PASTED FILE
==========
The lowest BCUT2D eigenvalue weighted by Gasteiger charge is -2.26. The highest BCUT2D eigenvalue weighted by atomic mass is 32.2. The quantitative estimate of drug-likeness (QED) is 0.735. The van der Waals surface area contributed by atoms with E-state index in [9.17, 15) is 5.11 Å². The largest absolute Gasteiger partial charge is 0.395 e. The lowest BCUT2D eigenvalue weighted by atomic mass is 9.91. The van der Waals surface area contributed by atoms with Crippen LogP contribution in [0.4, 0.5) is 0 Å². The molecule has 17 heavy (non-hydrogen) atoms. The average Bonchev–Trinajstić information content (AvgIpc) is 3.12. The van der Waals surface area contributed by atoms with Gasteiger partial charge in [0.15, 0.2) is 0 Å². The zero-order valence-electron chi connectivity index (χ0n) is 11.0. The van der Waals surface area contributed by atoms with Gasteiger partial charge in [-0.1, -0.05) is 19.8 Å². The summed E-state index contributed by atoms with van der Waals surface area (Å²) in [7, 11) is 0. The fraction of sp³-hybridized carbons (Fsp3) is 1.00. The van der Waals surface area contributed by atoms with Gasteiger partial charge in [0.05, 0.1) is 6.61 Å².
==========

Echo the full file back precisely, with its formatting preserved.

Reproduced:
The lowest BCUT2D eigenvalue weighted by Gasteiger charge is -2.26. The highest BCUT2D eigenvalue weighted by atomic mass is 32.2. The quantitative estimate of drug-likeness (QED) is 0.735. The van der Waals surface area contributed by atoms with E-state index in [9.17, 15) is 5.11 Å². The largest absolute Gasteiger partial charge is 0.395 e. The lowest BCUT2D eigenvalue weighted by atomic mass is 9.91. The van der Waals surface area contributed by atoms with Crippen LogP contribution in [0.4, 0.5) is 0 Å². The molecule has 17 heavy (non-hydrogen) atoms. The average Bonchev–Trinajstić information content (AvgIpc) is 3.12. The van der Waals surface area contributed by atoms with Gasteiger partial charge in [0.15, 0.2) is 0 Å². The zero-order valence-electron chi connectivity index (χ0n) is 11.0. The van der Waals surface area contributed by atoms with Gasteiger partial charge in [-0.1, -0.05) is 19.8 Å². The summed E-state index contributed by atoms with van der Waals surface area (Å²) in [7, 11) is 0. The fraction of sp³-hybridized carbons (Fsp3) is 1.00. The van der Waals surface area contributed by atoms with Gasteiger partial charge in [0.05, 0.1) is 6.61 Å².